Agriculture won big in the legislature session with approval of $20 million in property tax credits, but farm groups say more needs to be done.
Nebraska Farm Bureau President Steve Nelson calls the $20 million tax credit a step in the right direction, but Nelson points out taxes on agricultural property have risen by 176% in the last 10 years.
“This is certainly unsustainable,” Nelson tells Brownfield Ag News. “It’s flattening out, but it’s not turned around and we need to deal with this issue.”
Nelson says he wasn’t surprised by the push back during the legislative session. He calls it a big issue which cannot be resolved in one session. Nelson also suggests term limits has affected the issue, with fewer senators understanding the impact rising property taxes have had on agriculture.
Dave McCracken with the Nebraska Cattlemen Association says his members are under real financial pressure.
“I was just visiting with a lender the other day and he said things are really getting back to the tough times again,” McCracken says. “Everybody knew this was coming, the drop in livestock and grain prices. I don’t think anybody was quite prepared for as far as it went, especially in livestock.”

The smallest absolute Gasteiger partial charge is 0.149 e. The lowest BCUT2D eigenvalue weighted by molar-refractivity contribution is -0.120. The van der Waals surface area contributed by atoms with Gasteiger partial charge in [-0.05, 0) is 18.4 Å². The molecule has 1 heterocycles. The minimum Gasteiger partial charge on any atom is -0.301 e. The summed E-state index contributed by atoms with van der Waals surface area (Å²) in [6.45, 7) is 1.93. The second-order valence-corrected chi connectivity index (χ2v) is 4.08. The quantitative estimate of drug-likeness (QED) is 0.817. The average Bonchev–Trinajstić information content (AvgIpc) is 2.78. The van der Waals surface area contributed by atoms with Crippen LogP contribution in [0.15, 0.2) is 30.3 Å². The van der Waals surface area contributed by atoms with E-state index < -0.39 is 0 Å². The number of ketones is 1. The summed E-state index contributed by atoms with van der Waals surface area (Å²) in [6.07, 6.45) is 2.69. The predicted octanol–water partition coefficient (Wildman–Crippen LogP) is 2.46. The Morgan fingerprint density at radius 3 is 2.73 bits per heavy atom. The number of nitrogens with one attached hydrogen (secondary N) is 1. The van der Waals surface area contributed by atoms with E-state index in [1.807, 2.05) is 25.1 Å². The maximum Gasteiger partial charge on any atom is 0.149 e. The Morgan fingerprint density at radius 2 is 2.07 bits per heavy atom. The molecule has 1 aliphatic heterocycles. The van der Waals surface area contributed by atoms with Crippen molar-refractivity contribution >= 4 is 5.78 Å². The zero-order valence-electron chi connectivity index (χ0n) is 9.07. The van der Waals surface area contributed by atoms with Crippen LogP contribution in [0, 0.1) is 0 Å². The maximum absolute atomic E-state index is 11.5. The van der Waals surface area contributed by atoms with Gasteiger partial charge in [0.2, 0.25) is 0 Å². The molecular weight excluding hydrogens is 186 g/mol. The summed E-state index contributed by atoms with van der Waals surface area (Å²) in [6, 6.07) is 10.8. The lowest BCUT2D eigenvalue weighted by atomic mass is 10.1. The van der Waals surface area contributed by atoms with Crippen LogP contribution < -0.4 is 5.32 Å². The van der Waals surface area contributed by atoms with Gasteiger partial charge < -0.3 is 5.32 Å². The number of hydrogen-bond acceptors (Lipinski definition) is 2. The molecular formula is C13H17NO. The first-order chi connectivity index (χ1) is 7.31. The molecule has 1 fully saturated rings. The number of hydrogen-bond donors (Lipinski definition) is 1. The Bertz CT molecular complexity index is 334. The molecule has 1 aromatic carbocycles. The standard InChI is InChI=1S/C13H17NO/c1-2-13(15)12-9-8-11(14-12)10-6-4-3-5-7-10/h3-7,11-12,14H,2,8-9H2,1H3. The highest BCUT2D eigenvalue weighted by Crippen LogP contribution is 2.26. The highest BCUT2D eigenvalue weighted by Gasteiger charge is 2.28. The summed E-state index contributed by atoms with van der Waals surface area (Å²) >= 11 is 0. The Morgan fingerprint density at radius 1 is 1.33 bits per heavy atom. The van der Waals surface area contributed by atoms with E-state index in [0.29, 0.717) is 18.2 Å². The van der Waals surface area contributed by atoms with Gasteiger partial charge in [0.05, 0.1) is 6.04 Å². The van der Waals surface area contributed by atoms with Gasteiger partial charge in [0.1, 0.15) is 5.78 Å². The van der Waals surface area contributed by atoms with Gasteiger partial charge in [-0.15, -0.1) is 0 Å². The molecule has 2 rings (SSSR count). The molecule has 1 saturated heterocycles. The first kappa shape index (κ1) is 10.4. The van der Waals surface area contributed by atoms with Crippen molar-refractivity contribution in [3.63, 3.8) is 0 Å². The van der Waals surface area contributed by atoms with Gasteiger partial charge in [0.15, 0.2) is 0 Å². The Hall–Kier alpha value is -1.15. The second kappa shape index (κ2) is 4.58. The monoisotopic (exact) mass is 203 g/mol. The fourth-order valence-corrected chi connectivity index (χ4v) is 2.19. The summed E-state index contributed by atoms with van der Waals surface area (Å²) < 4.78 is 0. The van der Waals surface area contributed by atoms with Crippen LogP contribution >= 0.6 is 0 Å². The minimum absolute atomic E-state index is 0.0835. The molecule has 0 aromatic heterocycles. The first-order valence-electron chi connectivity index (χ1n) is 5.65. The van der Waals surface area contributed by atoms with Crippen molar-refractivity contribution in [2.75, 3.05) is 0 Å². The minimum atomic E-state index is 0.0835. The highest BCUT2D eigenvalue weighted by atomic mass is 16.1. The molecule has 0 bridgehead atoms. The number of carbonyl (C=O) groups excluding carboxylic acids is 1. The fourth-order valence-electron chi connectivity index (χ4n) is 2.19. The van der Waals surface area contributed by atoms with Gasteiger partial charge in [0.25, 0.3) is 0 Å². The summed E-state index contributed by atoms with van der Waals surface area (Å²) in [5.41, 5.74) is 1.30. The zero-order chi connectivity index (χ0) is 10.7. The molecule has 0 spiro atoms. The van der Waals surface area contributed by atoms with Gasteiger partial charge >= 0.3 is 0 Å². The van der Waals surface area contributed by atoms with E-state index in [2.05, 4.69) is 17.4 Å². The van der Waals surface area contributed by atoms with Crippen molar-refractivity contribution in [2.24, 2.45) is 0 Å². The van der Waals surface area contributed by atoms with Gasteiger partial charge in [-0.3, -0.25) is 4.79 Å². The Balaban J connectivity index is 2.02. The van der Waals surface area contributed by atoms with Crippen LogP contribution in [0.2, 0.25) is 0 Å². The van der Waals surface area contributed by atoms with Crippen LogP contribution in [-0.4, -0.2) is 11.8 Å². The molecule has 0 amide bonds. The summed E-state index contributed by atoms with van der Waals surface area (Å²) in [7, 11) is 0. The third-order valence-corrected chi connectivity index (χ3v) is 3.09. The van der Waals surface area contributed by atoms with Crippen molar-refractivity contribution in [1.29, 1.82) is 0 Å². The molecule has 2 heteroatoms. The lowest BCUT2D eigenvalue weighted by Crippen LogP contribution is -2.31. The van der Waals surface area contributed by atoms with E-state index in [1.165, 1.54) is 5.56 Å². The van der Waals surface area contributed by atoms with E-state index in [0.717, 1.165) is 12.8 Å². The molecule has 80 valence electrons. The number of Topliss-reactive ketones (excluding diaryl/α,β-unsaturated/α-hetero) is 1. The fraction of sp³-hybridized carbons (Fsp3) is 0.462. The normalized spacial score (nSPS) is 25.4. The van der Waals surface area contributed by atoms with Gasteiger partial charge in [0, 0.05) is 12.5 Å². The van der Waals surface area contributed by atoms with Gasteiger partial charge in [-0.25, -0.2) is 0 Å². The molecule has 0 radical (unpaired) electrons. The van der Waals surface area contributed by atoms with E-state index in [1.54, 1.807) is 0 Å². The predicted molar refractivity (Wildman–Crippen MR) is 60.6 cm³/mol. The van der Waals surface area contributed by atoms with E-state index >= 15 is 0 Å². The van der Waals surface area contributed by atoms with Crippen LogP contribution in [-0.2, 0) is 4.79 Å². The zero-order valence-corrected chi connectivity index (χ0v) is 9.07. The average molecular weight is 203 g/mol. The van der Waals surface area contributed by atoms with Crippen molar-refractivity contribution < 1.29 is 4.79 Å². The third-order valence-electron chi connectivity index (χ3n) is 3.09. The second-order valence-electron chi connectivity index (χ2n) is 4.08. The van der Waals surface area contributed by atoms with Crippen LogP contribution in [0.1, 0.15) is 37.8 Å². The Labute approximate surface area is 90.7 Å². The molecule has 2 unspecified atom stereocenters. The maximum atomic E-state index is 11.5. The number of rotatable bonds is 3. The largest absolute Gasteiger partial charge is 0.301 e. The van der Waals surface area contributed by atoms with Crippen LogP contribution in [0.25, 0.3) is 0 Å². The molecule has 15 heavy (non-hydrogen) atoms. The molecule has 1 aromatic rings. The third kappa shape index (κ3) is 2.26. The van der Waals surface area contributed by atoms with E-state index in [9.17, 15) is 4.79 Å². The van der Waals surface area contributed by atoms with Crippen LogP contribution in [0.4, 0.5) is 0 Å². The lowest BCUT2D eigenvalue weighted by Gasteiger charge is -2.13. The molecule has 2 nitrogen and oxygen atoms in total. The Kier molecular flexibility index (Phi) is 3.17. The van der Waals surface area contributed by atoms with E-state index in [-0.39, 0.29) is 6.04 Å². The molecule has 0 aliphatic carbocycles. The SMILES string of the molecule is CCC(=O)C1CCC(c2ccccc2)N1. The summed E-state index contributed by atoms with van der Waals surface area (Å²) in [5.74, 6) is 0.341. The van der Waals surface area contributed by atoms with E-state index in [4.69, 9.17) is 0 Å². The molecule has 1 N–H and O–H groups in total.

McCracken says he favored the initial proposal pushed by Gov. Pete Ricketts. It would have restricted revenue growth on the local level and spread out the increase in farmland valuations, softening the blow of increased property tax bills on farmers and ranchers.
Farm groups contend the state has for too long leaned too heavily on agriculture to fund state schools.
Though the legislature has increased the tax credits for agriculture, Nebraska Farmers Union President John Hansen says the move falls short.
“While this isn’t everything we wanted, it represents a, we think, positive step forward,” Hansen says. “We had the ag groups working together. We had education and revenue committee chairs working together. We had the governor constructively engaged. We have found ourselves in a better place than when we started. So, that’s progress.”
Ken Anderson, Brownfield Ag News, contributed to this article.
AUDIO: Brent Martin reports [:45]